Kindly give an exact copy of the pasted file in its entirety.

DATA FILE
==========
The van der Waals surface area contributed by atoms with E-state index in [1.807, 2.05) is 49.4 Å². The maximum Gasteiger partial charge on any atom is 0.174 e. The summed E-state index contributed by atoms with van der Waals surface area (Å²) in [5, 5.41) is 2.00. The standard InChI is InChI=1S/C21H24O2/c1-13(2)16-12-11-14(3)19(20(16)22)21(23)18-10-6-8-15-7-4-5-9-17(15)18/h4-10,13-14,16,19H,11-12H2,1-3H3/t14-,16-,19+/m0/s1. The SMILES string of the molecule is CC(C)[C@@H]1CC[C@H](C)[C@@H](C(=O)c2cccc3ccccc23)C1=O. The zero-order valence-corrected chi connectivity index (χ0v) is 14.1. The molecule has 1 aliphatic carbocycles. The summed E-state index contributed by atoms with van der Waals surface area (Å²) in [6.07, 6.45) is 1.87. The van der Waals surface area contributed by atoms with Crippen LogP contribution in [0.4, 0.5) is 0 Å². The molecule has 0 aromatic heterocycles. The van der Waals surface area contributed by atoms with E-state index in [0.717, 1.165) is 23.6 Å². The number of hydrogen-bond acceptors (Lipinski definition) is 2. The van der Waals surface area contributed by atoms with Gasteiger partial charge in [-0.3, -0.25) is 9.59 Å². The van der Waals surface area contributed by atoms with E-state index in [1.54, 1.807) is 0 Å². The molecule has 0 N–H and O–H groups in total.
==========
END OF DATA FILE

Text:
The van der Waals surface area contributed by atoms with E-state index in [1.807, 2.05) is 49.4 Å². The maximum Gasteiger partial charge on any atom is 0.174 e. The summed E-state index contributed by atoms with van der Waals surface area (Å²) in [5, 5.41) is 2.00. The standard InChI is InChI=1S/C21H24O2/c1-13(2)16-12-11-14(3)19(20(16)22)21(23)18-10-6-8-15-7-4-5-9-17(15)18/h4-10,13-14,16,19H,11-12H2,1-3H3/t14-,16-,19+/m0/s1. The SMILES string of the molecule is CC(C)[C@@H]1CC[C@H](C)[C@@H](C(=O)c2cccc3ccccc23)C1=O. The zero-order valence-corrected chi connectivity index (χ0v) is 14.1. The molecule has 1 aliphatic carbocycles. The summed E-state index contributed by atoms with van der Waals surface area (Å²) in [6.07, 6.45) is 1.87. The van der Waals surface area contributed by atoms with Crippen LogP contribution in [0.4, 0.5) is 0 Å². The molecule has 0 aromatic heterocycles. The van der Waals surface area contributed by atoms with E-state index in [0.717, 1.165) is 23.6 Å². The number of hydrogen-bond acceptors (Lipinski definition) is 2. The van der Waals surface area contributed by atoms with Gasteiger partial charge in [-0.3, -0.25) is 9.59 Å². The van der Waals surface area contributed by atoms with E-state index in [1.54, 1.807) is 0 Å². The molecule has 0 N–H and O–H groups in total.